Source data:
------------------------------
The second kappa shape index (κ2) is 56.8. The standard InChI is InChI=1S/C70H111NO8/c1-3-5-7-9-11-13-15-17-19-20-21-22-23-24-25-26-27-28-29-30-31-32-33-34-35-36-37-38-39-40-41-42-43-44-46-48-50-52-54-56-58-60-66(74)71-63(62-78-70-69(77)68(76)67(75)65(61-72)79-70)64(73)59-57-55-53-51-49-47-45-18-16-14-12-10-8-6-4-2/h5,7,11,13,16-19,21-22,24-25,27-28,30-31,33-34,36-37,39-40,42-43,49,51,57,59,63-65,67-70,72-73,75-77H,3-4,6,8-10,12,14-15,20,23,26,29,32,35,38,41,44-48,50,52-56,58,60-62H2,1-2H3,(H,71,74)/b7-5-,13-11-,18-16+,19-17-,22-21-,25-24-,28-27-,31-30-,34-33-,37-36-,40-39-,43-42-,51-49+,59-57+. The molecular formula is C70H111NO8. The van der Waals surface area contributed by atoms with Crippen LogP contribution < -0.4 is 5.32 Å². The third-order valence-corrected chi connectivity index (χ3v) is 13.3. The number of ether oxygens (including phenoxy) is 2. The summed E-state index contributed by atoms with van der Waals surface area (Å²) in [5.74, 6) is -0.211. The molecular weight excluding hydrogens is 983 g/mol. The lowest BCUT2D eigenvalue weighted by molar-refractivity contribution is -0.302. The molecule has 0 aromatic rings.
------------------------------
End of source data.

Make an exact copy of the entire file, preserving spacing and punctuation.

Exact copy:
The second kappa shape index (κ2) is 56.8. The standard InChI is InChI=1S/C70H111NO8/c1-3-5-7-9-11-13-15-17-19-20-21-22-23-24-25-26-27-28-29-30-31-32-33-34-35-36-37-38-39-40-41-42-43-44-46-48-50-52-54-56-58-60-66(74)71-63(62-78-70-69(77)68(76)67(75)65(61-72)79-70)64(73)59-57-55-53-51-49-47-45-18-16-14-12-10-8-6-4-2/h5,7,11,13,16-19,21-22,24-25,27-28,30-31,33-34,36-37,39-40,42-43,49,51,57,59,63-65,67-70,72-73,75-77H,3-4,6,8-10,12,14-15,20,23,26,29,32,35,38,41,44-48,50,52-56,58,60-62H2,1-2H3,(H,71,74)/b7-5-,13-11-,18-16+,19-17-,22-21-,25-24-,28-27-,31-30-,34-33-,37-36-,40-39-,43-42-,51-49+,59-57+. The molecular formula is C70H111NO8. The van der Waals surface area contributed by atoms with Crippen LogP contribution < -0.4 is 5.32 Å². The third-order valence-corrected chi connectivity index (χ3v) is 13.3. The number of ether oxygens (including phenoxy) is 2. The summed E-state index contributed by atoms with van der Waals surface area (Å²) in [5.74, 6) is -0.211. The molecular weight excluding hydrogens is 983 g/mol. The lowest BCUT2D eigenvalue weighted by molar-refractivity contribution is -0.302. The molecule has 0 aromatic rings.